Comedic Leoncavallo: Another Success at Opera Holland Park

United KingdomUnited Kingdom Leoncavallo, Zazà: Soloists; Opera Holland Park Chorus; City of London Sinfonia / Peter Robinson. Opera Holland Park, London, 18.7.2017. (CC)

Zazà at Opera Holland Park (c) Robert Workman


Zazà – Anne Sophie Duprels
Anaide – Louise Winter
Floriana – Johane Ansell
Natalia – Kellie Edmonds
Milio Dufresne – Joel Montero
Cascart – Richard Burkhard
Bussy – James Cleverton
Duclou – Eddie Wade
Marco – Oliver Brignall
Augusto – Michael Bradley
Courtois – Charne Rochford
Signora Dufresne – Joanna Marie Skillett
Totò Dufresne – Aida Ippolito
Claretta – Alexandra Stenson
Simona – Charlotte Hewett


Marie Lambert – Director
Alyson Cummins – Set Designer
Camille Assaf – Costume Designer
Mark Jonathan – Lighting Designer
Danilo Rubeca – Choreographer

Not even the suddenly inclement weather could dampen this remarkable production of Lenocavallo’s “commedia lyrica” Zazà, premiered in Milan (Teatro Lirico) in 1900. The evening encompassed everything Opera Holland Park stands for: rare repertoire, intelligently staged and well performed. It was indeed a shame that the God Thor decided to swing his hammer in the final act, the sound of rain almost completely drowning out the singers and orchestra at a crucial time. Atmospheric certainly, especially with lashings of lightning, but then so was the production, playing and singing.

The whole stage of Opera Holland Park was intelligently used in the busy first act. The star of a revue, the titular heroine Zazà (pronounced “Tsa-Tsà”: long second “a”), is about to perform with her ex, Cascart. An alcoholic mother added to the mix indicates that things may very quickly go off the rails, and indeed before long Zazà is involved in a cat-fight with Floriana. Zazà is an old-style prima donna for whom things are about to get a whole lot worse. Following her lover, Milio, to Paris, she finds he is married (Madame Dufresne) and has a child. It is this little girl, Totò (aka Antonietta Dufresne), a spoken role, who moves Zazà and draws her away from thoughts of stealing away the husband. Back at the theatre, Zazà despairs. From the crowded scenes of the opera’s opening, the work has moved now to a crushing climax for just Zazà and Milo. Director Marie Lambert convincingly sets the opera in the 1920s in tandem with set designer Alyson Cummins.

Musically, Zazà is over-long. Not for this opera the terse argument of Pagliacci; and, if one is perfectly honest, not the memorable melodies, either. But in recompense are moments of utter delight (Totò playing the piano), simply gorgeous scoring (particularly in the final act) and even an aria in praise of a desk from Milio (a companion piece honouring the inanimate, perhaps, to Manon’s table or Colline’s coat). Yet there is a compelling dramatic thread that runs through the whole and some of the scoring is masterly (the beautiful textures at the opening of Act III, for example).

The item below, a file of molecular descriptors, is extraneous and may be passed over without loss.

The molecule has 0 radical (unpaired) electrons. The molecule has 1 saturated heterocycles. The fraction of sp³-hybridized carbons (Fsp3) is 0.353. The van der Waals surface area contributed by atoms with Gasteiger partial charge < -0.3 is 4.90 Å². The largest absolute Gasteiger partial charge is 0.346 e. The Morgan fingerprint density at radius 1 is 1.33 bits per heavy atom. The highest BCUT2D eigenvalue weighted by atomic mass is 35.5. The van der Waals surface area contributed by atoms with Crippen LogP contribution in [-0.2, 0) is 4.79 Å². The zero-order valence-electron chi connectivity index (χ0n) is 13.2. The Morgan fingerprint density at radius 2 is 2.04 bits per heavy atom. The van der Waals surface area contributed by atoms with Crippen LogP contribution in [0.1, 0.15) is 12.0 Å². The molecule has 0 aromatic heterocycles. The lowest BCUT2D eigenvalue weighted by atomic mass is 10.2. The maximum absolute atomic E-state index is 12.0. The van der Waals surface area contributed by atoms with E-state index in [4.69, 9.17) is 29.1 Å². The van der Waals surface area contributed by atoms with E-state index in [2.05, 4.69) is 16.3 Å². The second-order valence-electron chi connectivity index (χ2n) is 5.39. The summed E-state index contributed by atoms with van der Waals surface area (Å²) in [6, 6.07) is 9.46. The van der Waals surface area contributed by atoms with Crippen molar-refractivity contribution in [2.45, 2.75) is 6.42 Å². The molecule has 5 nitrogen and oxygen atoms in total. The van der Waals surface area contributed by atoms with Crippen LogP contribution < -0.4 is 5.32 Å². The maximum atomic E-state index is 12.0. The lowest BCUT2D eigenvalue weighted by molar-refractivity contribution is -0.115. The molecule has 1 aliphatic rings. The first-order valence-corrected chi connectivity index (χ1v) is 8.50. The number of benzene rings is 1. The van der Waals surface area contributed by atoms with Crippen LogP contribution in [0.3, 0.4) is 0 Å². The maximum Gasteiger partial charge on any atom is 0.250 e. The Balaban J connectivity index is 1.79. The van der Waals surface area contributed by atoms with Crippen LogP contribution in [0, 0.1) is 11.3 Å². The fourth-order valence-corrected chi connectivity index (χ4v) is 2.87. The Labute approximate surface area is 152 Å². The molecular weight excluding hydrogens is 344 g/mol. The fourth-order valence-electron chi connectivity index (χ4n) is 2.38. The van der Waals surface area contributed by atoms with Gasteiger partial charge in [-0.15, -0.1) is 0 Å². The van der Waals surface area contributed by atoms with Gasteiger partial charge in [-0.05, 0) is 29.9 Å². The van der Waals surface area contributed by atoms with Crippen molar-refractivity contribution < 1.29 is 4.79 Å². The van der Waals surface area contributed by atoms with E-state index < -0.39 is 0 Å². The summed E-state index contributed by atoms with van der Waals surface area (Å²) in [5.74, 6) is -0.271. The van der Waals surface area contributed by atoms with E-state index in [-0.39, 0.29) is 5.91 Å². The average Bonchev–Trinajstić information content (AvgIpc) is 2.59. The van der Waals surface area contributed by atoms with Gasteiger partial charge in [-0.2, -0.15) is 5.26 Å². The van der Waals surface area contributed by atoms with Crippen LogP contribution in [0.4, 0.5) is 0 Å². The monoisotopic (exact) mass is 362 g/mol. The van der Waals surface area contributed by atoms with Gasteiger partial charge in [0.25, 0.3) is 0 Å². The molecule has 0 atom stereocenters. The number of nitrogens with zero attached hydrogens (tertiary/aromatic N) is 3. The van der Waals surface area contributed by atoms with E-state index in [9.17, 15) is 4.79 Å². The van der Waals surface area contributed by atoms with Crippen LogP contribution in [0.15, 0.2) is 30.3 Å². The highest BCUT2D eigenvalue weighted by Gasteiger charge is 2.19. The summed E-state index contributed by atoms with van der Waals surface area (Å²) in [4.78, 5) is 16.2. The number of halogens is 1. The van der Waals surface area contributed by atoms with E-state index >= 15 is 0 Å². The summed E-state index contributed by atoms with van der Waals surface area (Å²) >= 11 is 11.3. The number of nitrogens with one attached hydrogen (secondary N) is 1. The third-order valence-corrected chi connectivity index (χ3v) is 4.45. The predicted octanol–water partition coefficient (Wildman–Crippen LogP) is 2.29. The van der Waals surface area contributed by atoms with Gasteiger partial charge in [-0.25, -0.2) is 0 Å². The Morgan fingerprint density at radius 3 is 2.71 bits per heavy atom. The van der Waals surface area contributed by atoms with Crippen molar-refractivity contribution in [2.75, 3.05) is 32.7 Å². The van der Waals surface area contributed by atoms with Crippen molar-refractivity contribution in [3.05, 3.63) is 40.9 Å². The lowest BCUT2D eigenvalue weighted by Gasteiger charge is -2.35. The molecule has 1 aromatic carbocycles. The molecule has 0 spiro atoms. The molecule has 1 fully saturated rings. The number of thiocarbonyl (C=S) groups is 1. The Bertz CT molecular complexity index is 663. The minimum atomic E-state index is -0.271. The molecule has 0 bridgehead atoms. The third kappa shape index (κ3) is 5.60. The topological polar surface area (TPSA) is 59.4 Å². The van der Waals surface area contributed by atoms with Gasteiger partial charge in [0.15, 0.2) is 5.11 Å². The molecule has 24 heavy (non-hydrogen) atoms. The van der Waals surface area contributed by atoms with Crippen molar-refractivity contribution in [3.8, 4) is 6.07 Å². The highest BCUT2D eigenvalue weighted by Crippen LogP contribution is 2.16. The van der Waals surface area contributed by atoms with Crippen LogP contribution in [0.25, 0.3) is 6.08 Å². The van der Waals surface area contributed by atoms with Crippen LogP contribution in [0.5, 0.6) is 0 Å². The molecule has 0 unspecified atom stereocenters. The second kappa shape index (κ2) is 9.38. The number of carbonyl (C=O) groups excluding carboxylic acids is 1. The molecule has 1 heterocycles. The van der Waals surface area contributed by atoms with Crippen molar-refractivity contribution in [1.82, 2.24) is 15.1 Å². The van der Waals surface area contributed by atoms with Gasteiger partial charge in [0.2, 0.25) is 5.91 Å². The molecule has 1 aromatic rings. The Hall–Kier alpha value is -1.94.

As Zazà herself, Anne Sophie Duprels, who has done fine service for OHP previously as Violetta, Magda (Rondine), Lucia, Kat’a and Iris amongst others, is exemplary, owning the stage and finding both power and tenderness in the role. Zazà’s fury is delivered with a cutting, but not painfully piercing, top; against that is the splendid interior sense she conveys when she reassures Totò that no-one will take her father away.

Her lover, Dufresne, is taken by Joel Montero, whose assumption of the part is so strong that it is possible to feel real revulsion as we see his reprehensible behavior. Vocally, though, he is somewhat variable. In fact, the two real star turns apart from Zazà herself are Zazà’s alcoholic mother, Anaide, portrayed with delicious aplomb and absolutely without restraint by Louise Winter, and an astonishingly strong vocal performance of Cascart, Zazà’s ex-lover, by Richard Burkhard, a singer who can coax out the most ravishingly tender phrases (his aria, “Zazà, piccolo zingara”) while exuding real stage presence at all times. Smaller roles were impeccably chosen; the overall impression was of a great ensemble cast as solid backbone to the evening. Aida Ippolito was simply captivating as Totò. Conductor Peter Robinson steered the whole evening with real confidence, the orchestra delivering, as always, fully-fledged belief in the red-blooded verismo repertory.

It’s been a good year at Opera Holland Park, from Rondine through Kabanová to Zazà. 2018 offers us Mascagni’s Isabeau amongst the more familiar territory of TraviataCosì and Ariadne auf Naxos. Somehow, even in this august company, it is Isabeau that stands out as irresistible.

Colin Clarke

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